Editing Hydrogeology of Mozambique

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!colspan="4"| Igneous
 
!colspan="4"| Igneous
 
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|Karoo volcanic rocks; Post-Karoo largely intrusive igneous rocks. Including the following formations: the volcanic Movene; Umbeluzi  (including Basalt Member); Rio Nhavudezi, Bangomatete, Rio Mazoe; and intrusive igneous Gorongosa Suite and Rukore Suite
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|Karoo volcanic rocks and Post-Karoo largely intrusive igneous rocks, including the following formations: the volcanic Movene; Umbeluzi  (including Basalt Member); Rio Nhavudezi, Bangomatete, Rio Mazoe; and intrusive igneous Gorongosa Suite and Rukore Suite
 
||Jurassic to Early Cretaceous
 
||Jurassic to Early Cretaceous
 
||The Karoo terminated with a period of intensive volcanic activity, dominated by basaltic and rhyolitic outflows, with the resulting rocks including basalt, rhyolite, andesite, tuff, ignimbrite and volcanic breccia. The volcanic sequence consists of a number of superposed lava flows, emerging from tension faults and fissures along the margins of the Basement Complex and along the widening Zambeze and Limpopo Basins. A line of outcrops is found along these margins, of which the Libombo Range in the southwest is the most important. The outcrops continue in a narrow strip to the north of the Zambeze. The basalt along the coast of Nampula province is considered to form part of the same system.  
 
||The Karoo terminated with a period of intensive volcanic activity, dominated by basaltic and rhyolitic outflows, with the resulting rocks including basalt, rhyolite, andesite, tuff, ignimbrite and volcanic breccia. The volcanic sequence consists of a number of superposed lava flows, emerging from tension faults and fissures along the margins of the Basement Complex and along the widening Zambeze and Limpopo Basins. A line of outcrops is found along these margins, of which the Libombo Range in the southwest is the most important. The outcrops continue in a narrow strip to the north of the Zambeze. The basalt along the coast of Nampula province is considered to form part of the same system.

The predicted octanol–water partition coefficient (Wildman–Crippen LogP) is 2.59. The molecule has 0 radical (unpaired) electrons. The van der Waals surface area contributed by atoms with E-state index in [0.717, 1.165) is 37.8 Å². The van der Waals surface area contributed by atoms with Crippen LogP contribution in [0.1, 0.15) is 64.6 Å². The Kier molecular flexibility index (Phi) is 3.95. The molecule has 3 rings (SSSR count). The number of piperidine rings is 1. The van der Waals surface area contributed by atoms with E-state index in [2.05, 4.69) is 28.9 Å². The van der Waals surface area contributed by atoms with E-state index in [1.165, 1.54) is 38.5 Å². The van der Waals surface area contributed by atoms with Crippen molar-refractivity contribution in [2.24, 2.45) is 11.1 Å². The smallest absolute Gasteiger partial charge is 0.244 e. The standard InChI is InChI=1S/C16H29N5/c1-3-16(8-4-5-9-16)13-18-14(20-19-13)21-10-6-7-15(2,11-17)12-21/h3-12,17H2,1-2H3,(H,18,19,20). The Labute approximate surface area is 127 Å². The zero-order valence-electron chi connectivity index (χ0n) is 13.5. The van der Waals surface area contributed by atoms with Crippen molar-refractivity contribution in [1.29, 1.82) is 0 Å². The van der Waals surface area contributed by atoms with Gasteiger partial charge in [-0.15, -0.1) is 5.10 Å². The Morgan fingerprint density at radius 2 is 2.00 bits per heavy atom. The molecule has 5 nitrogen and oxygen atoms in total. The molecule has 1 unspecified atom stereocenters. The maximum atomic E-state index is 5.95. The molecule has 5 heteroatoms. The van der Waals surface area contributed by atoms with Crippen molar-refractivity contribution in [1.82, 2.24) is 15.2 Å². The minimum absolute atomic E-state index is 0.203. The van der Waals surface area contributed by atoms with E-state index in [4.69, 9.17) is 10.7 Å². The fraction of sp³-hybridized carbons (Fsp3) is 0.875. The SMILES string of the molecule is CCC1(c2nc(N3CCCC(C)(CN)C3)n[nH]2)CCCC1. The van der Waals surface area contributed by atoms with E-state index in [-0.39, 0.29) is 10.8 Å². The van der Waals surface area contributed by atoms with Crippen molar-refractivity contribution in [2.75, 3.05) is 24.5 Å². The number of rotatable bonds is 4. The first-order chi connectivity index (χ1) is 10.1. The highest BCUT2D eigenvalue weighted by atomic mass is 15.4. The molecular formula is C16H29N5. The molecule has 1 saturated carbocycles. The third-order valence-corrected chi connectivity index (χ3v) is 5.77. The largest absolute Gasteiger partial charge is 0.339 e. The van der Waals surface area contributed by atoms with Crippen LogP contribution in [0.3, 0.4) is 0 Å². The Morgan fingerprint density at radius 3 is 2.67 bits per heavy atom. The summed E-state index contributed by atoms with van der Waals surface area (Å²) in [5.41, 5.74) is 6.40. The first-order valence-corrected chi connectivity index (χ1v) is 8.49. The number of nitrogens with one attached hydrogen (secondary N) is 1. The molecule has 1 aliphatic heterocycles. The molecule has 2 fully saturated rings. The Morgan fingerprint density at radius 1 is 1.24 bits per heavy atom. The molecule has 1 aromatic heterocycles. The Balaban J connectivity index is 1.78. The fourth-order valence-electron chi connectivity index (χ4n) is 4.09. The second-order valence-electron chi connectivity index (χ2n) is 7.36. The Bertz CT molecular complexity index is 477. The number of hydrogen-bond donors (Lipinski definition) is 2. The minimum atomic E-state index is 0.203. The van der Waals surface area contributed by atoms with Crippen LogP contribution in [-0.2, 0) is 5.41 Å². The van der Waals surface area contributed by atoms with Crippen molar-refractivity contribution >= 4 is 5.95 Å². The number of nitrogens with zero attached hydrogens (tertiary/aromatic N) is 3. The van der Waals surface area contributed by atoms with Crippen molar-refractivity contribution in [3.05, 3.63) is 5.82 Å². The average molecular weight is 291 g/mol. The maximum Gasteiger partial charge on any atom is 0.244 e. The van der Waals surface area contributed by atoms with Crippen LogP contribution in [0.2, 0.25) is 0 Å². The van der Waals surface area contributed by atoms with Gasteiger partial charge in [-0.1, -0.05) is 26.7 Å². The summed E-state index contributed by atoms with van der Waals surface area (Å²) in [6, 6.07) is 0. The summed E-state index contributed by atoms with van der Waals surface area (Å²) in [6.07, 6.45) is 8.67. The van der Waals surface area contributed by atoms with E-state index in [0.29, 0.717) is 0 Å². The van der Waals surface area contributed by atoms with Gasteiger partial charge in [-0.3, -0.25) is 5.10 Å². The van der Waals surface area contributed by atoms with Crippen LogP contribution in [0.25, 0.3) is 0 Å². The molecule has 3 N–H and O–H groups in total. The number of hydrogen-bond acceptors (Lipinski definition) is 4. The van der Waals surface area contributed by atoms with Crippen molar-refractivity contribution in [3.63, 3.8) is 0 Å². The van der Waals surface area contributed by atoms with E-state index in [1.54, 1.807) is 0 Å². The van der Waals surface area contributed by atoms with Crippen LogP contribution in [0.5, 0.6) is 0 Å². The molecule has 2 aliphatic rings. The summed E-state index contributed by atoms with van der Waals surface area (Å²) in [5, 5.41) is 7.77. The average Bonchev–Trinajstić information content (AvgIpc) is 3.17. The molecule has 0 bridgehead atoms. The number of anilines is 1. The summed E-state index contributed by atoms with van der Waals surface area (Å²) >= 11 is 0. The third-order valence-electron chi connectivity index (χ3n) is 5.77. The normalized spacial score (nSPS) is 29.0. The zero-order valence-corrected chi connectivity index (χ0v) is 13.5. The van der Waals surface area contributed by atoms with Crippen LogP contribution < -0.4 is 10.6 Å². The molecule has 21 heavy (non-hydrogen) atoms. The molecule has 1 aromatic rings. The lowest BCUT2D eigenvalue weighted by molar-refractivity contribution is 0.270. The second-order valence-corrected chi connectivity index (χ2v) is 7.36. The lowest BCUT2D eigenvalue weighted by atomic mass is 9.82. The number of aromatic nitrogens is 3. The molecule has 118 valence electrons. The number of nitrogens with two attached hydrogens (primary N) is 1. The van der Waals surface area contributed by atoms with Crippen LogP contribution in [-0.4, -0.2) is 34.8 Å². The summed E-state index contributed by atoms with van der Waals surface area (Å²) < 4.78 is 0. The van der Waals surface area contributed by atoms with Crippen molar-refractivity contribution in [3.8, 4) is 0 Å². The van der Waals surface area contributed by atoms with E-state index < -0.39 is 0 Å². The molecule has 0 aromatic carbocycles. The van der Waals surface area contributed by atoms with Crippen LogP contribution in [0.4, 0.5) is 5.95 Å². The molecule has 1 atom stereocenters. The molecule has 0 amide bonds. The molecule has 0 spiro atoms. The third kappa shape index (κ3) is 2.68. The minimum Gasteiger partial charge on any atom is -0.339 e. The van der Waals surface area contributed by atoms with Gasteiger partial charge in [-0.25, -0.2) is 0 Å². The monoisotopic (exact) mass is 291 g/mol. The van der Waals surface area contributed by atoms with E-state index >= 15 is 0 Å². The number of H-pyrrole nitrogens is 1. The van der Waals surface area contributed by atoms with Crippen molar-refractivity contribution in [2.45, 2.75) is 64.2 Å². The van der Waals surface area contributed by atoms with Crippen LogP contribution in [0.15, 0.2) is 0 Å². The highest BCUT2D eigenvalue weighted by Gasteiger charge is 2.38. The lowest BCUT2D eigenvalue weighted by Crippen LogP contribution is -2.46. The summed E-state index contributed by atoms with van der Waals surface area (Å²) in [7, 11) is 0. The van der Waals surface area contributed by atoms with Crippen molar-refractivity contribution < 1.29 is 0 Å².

After Karoo volcanism, local, mostly intrusive, igneous activities continued along borders of the East African Rift System and the Zimbabwe and Kaapvaal Cratons. The Post-Karoo igneous phenomena are dispersed and produced rocks with a wide variety of composition, genesis and age, including granite, syenite, gabbro, feldspar porphyry and mafic dykes. The late Jurassic to early Cretaceous batholith of the Serra da Gorongosa, consisting of gabbroic and granitic rocks, and the Middle Cretaceous alkaline lavas of the Lupata region are the most important features. More dispersed examples are the Cretaceous syenitic plutons of Milange, Chiperone and Derre and the carbonatite complexes and Upper Tertiary vents of basic to ultra-basic composition in the Sena region.